The Herald of Everett, Washington
Customer service  |  Subscribe   |   Log in or sign up   |   Advertising information   |   Contact us
HeraldNet on Facebook HeraldNet on Twitter HeraldNet RSS feeds HeraldNet Pinterest HeraldNet Google Plus The Daily Herald on Linked In HeraldNet Youtube
HeraldNet Newsletters  Newsletters: Sign up  Green editions icon Green editions

13 miles of trails open for wandering near Maltby

SHARE: facebook Twitter icon Pinterest icon Linkedin icon Google+ icon Email icon |  PRINTER-FRIENDLY
By Noah Haglund
Herald Writer
MALTBY -- The question was: fish habitat or mountain trails? That was the delicate balance Snohomish County wanted to strike before letting the public enjoy its newest recreation area.
Nine years after buying most of the land, the county is finally ready to open Paradise Valley Conservation Area. Officials have tried to ensure that hikers, cyclists and horseback riders could co-exist with the area's wildlife.
"Having a major park asset like this, almost 800 acres, is going to be an amazing gift to generations to come," said Tom Teigen, county parks director.
County officials plan to mark Earth Day at 4 p.m. today with a ribbon-cutting near the park entrance on Paradise Lake Road.
Paradise Valley sits immediately north of the King County line and encompasses most of the headwaters of Bear Creek. The creek is a Sammamish River tributary and its waters eventually reach Lake Washington.
The county began negotiating to buy 667 acres of the conservation area in 2000 from the Lloyd family, descendents of the original homesteaders who settled there in 1887.
The county eventually paid $3 million for the land and timber rights through a public-private partnership. Funding came from a state salmon recovery grant, the Snohomish County Conservation Futures program, plus a grant-matching from King County and the Martin Miller Fund.
Last year, the county bought another adjacent 126 acres for $1.9 million.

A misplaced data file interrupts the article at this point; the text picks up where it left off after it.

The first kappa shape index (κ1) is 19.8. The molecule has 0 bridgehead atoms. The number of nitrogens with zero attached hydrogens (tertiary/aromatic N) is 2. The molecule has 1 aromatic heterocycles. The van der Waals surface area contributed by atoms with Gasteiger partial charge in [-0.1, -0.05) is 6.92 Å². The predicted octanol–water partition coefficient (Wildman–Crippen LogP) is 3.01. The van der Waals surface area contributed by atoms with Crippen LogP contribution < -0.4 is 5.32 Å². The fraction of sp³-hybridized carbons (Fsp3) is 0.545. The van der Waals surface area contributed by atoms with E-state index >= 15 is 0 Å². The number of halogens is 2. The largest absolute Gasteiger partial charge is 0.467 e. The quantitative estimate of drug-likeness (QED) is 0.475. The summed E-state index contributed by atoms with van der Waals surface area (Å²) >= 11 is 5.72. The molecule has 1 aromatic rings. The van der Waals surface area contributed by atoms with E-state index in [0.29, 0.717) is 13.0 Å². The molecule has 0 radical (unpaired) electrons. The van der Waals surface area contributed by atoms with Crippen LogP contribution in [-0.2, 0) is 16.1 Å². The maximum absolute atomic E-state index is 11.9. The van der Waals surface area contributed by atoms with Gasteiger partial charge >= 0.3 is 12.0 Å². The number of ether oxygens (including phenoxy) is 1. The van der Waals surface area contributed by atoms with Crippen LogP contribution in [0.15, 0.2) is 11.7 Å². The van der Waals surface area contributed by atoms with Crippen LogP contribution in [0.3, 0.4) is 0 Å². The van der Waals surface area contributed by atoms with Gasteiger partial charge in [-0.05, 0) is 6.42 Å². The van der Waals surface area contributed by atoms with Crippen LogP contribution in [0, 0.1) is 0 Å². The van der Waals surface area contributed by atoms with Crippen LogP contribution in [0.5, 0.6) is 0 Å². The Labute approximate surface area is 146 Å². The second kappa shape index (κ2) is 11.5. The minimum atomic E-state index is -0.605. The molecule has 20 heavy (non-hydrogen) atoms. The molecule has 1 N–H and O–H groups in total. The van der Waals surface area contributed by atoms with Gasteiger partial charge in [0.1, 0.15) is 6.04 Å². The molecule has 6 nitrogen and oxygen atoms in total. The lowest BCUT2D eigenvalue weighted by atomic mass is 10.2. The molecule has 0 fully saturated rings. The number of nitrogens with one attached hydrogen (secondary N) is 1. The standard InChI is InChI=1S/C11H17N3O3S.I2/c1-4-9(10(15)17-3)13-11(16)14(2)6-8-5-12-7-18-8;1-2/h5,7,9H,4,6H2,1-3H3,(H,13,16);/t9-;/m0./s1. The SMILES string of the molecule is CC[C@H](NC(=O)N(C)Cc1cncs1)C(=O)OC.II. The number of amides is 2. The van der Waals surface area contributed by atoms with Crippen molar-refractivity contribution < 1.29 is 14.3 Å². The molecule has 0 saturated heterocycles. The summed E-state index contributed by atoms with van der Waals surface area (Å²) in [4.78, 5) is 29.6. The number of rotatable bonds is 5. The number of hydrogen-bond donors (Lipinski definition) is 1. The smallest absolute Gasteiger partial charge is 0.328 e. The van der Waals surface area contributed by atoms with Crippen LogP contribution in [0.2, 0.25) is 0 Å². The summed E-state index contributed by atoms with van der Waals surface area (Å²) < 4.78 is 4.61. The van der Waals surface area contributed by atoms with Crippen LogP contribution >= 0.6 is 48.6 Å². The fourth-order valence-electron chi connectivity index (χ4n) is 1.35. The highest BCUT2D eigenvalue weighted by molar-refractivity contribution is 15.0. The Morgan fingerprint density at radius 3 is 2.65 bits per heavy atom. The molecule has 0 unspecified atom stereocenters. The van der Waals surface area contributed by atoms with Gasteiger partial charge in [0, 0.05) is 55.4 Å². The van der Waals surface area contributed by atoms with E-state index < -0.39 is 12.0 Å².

Bear Creek is one of the more productive salmon streams in the area, said Tom Murdoch, the county park department's senior naturalist and director of the Adopt-A-Stream Foundation. It supports the chinook, coho and sockeye species as well as other fish such as steelhead, cutthroat trout, dace, sculpin and brook lamprey.
Human visitors to the park should be aware of its environmental sensitivity.
"We want to the public to stay on the trails," Murdoch said. "This site is not just for the public, it's for wildlife, too."
Parks department staff worked with the state Department of Natural Resources and volunteers to ready the trail system.
Brian Crowley, a board member with the Evergreen Mountain Bike Alliance, said he used to ride the Paradise Valley trails before the county closed them to the public a half dozen years ago. During those rides, he often spotted discarded hypodermic needles, homeless campsites and motorcycles. He hopes those illicit uses will go away.
"As we like to say, good use crowds out bad use," he said.
As with any good thing, there's a catch. The park only has 37 parking spaces and they're expected to fill up quickly.

About the park

What: Paradise Valley Conservation Area, 793 acres of protected county land with 13 miles of trails for hiking, biking and horse riding.

Where: 23210 Paradise Lake Road, near Maltby, south of Highway 522.

More information: Go to and click on “parks directory.”

Story tags » MaltbyConservationParks

More Local News Headlines


HeraldNet Headlines

Top stories and breaking news updates